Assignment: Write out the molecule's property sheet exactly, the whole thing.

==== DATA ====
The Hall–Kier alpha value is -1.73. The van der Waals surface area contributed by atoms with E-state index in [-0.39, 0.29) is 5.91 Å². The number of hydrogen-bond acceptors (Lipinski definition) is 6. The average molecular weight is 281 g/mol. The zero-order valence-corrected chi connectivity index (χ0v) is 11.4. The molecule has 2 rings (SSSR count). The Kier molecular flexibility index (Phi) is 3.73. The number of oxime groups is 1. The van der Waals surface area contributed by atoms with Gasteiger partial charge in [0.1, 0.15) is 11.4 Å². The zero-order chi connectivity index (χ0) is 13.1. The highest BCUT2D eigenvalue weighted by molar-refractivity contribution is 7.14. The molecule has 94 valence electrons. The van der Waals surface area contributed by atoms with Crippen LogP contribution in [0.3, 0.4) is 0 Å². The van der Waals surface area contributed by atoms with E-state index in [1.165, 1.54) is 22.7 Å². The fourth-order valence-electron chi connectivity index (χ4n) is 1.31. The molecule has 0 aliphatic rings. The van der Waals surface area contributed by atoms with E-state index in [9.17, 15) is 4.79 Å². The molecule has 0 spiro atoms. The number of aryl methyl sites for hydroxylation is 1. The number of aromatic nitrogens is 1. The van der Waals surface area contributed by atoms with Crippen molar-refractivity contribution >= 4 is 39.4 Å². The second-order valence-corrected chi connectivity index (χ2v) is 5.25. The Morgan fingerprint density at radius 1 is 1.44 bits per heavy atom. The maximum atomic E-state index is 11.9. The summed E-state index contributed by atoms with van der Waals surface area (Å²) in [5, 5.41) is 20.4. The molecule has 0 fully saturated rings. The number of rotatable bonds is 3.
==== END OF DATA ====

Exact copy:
The Hall–Kier alpha value is -1.73. The van der Waals surface area contributed by atoms with E-state index in [-0.39, 0.29) is 5.91 Å². The number of hydrogen-bond acceptors (Lipinski definition) is 6. The average molecular weight is 281 g/mol. The zero-order valence-corrected chi connectivity index (χ0v) is 11.4. The molecule has 2 rings (SSSR count). The Kier molecular flexibility index (Phi) is 3.73. The number of oxime groups is 1. The van der Waals surface area contributed by atoms with Gasteiger partial charge in [0.1, 0.15) is 11.4 Å². The zero-order chi connectivity index (χ0) is 13.1. The highest BCUT2D eigenvalue weighted by molar-refractivity contribution is 7.14. The molecule has 94 valence electrons. The van der Waals surface area contributed by atoms with Crippen LogP contribution in [0.3, 0.4) is 0 Å². The van der Waals surface area contributed by atoms with E-state index in [1.165, 1.54) is 22.7 Å². The fourth-order valence-electron chi connectivity index (χ4n) is 1.31. The molecule has 0 aliphatic rings. The van der Waals surface area contributed by atoms with E-state index in [9.17, 15) is 4.79 Å². The molecule has 0 spiro atoms. The number of aryl methyl sites for hydroxylation is 1. The number of aromatic nitrogens is 1. The van der Waals surface area contributed by atoms with Crippen molar-refractivity contribution >= 4 is 39.4 Å². The second-order valence-corrected chi connectivity index (χ2v) is 5.25. The Morgan fingerprint density at radius 1 is 1.44 bits per heavy atom. The maximum atomic E-state index is 11.9. The summed E-state index contributed by atoms with van der Waals surface area (Å²) in [5, 5.41) is 20.4. The molecule has 0 fully saturated rings. The number of rotatable bonds is 3.